Mass clean-up after China blasts trigger cyanide fears

2015-08-17 12:28
Two soldiers wearing face masks stand at a checkpoint in Tianjin. (Wang Zhao, AFP)

Two soldiers wearing face masks stand at a checkpoint in Tianjin. (Wang Zhao, AFP)

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Tianjin - Rescue personnel battled to clean up hundreds of tons of cyanide at the site of huge explosions in northern China on Monday, as state-run media lambasted officials over their response to the blasts which killed 114.

The August 12 explosions at the hazardous goods storage facility in the port of Tianjin set off a giant fireball, devastated a vast area and raised fears over the impact of toxic pollutants.

The company operating the site had been storing hundreds of tonnes of cyanide, reportedly nearly 30 times the allowed amount, and while officials have insisted that the air and water in the city is safe, residents and victims' relatives have voiced scepticism.

"Around 700 tons" of sodium cyanide was being stored at the warehouse where the blasts took place, He Shusheng, a Tianjin vice mayor, told a news conference.

The Beijing News, citing storage plans it had seen, said the warehouse was only authorised to hold 24 tons of the substance.

A huge, "very complicated and difficult" clean-up was underway on Monday, said He, made harder by the presence of 16 500 empty shipping containers and amid fears forecast rain could release hydrogen cyanide gas.

Authorities had built up sand and earth barriers around the blasts' 0.1 square kilometre "core area" to prevent any leakage of cyanide or other pollutants, said He.

The closest water test point to the blast site revealed cyanide 27.4 times standards on Sunday, officials said without specifying the quantity, but not beyond the cordoned-off area.

Sodium cyanide had been found as far as around one kilometre from the blast site.

Military chemical and nuclear experts have been brought in, as have experts from producers of sodium cyanide, exposure to which can be "rapidly fatal", according to the US Centres for Disease Control.

Environmental campaign group Greenpeace said on Sunday it had tested surface water for cyanide at four locations in the wider city and had not detected high levels of the chemical.

Officials said Monday the death toll from the disaster had risen to 114 with 70 people missing, but cautioned that some of those could among the 60 corpses yet to be identified.

'All kinds of chemicals mixed'

Authorities have faced criticism over failing to uphold regulations surrounding the site's operation, notably requirements that warehouses stocking dangerous materials be at least one kilometre from surrounding public buildings and main roads.

Chinese media reports on Monday said the son of a former police chief of Tianjin port was a major shareholder in the company operating the site, Rui Hai International Logistics.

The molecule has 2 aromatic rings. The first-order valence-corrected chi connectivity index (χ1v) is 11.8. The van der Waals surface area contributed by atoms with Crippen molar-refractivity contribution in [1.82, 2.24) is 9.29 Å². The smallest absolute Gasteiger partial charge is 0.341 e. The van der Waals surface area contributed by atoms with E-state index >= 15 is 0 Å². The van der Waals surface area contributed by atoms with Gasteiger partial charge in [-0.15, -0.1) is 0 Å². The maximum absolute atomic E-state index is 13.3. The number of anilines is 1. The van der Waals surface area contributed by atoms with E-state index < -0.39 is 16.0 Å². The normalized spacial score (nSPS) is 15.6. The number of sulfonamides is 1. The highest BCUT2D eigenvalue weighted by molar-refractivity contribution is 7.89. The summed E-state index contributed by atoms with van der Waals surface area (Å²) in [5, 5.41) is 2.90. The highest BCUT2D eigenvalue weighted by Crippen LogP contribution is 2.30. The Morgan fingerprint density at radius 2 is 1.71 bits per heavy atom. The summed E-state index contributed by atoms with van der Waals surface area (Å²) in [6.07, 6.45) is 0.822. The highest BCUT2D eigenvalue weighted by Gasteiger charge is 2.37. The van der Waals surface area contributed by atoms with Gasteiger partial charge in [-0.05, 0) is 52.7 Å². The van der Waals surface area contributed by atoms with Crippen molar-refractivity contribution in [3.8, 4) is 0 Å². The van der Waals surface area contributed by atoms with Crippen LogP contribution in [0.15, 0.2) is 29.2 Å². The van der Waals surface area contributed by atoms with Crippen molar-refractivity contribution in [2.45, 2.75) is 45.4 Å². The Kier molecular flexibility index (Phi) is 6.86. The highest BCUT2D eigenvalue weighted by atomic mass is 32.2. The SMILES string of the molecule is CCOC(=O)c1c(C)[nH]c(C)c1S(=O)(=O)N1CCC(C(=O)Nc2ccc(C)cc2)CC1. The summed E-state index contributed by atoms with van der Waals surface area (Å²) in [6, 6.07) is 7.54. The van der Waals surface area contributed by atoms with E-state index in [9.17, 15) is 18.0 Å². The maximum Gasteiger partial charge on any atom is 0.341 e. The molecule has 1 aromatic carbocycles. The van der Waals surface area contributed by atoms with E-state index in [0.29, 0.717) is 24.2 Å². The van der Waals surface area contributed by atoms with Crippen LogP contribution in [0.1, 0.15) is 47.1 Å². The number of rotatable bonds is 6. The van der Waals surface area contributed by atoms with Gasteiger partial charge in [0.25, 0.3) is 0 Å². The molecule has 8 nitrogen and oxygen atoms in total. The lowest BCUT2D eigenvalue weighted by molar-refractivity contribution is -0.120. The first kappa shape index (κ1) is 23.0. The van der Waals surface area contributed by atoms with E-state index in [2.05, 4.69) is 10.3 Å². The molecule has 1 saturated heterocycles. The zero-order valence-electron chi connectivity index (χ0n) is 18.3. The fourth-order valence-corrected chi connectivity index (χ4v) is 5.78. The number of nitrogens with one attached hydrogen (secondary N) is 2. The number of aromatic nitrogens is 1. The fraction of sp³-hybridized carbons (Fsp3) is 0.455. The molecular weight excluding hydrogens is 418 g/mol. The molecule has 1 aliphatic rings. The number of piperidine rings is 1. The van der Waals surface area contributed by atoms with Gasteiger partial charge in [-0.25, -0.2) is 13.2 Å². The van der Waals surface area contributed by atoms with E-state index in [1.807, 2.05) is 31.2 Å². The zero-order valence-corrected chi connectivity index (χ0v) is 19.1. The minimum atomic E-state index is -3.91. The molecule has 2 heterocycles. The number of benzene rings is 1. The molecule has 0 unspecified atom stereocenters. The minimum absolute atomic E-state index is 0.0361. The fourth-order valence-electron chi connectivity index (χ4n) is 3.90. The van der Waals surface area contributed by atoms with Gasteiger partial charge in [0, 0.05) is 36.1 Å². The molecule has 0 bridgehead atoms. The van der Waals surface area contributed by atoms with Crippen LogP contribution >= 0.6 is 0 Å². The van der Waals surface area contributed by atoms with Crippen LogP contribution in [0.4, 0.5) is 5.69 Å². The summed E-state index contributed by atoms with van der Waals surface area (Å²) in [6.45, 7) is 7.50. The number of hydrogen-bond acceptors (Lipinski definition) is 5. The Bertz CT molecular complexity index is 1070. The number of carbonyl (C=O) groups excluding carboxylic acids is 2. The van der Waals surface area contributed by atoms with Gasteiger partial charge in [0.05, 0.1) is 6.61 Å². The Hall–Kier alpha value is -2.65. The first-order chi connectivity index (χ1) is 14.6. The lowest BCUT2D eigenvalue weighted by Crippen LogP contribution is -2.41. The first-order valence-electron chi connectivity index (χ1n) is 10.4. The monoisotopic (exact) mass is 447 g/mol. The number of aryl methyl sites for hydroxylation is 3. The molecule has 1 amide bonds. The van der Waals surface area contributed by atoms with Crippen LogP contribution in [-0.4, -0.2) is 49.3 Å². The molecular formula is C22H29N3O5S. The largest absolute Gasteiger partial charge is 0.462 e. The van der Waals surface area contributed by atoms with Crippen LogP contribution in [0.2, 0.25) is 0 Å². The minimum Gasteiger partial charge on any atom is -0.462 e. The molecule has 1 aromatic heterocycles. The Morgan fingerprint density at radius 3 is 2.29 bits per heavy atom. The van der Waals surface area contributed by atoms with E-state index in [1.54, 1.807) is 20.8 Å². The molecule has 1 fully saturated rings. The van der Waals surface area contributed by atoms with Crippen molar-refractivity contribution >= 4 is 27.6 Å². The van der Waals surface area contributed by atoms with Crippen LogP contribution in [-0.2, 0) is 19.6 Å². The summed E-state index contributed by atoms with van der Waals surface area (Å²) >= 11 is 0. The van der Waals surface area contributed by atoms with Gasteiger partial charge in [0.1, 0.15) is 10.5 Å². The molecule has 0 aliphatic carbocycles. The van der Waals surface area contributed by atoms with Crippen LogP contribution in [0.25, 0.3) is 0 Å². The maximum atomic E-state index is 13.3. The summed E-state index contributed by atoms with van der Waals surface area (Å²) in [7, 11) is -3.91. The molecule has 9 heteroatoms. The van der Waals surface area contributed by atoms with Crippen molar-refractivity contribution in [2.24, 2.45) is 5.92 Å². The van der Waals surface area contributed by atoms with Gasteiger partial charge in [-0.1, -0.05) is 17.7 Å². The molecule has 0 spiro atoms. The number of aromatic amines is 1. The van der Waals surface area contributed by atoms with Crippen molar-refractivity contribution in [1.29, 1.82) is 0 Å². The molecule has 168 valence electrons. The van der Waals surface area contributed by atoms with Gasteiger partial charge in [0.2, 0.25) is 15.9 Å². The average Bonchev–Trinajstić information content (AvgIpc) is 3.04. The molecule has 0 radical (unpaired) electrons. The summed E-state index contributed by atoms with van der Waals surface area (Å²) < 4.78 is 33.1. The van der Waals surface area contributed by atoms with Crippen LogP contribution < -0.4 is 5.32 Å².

The reports in web portal Sohu and the Beijing News illustrate the oft-criticised links between business and official elites in China, which have raised concerns that firms with strong government ties face lax enforcement of regulations.

A day earlier, Chinese Premier Li Keqiang visited the city to meet with victims and direct rescue efforts, a common move after major disasters in the country.

"The situation is very complicated," the Communist Party number two told Hong Kong's i-Cable TV. "All kinds of chemical products have been mixed."

"We must investigate the accident, find the cause of the blasts and anyone who acted illegally will be severely punished."

Chinese state-run media on Monday lambasted officials for a lack of transparency over the explosions, echoing frustrations voiced by Tianjin residents, victims' relatives and netizens over what they say has been a slow release of information in the aftermath of the explosions.

"During the first dozens of hours after the blasts, there was scant information offered by Tianjin authorities," the Global Times tabloid said in an editorial.

"Tianjin is not an exceptional case in terms of the inadequate disaster-response work," the paper, which has close ties to the ruling Communist Party, wrote.

The government-published China Daily, meanwhile, noted that "many questions remain to be answered" over the blasts.

"Not surprisingly, the lack of verified information has resulted in conspiracy theories emerging," it wrote.

State prosecutors on Sunday said they had launched an investigation into whether there had been any "abuse of power or dereliction of duty", Xinhua said.

The official and media comments may indicate that authorities will look to hold individuals responsible for the disaster.

But accusations of corruption were raised when more than 5 000 schoolchildren died in a 2008 earthquake in the southwestern province of Sichuan, crushed to death when their shoddily-built classrooms collapsed.

No one has been prosecuted over the Sichuan casualties.

Read more on:    china  |  tianjin blast

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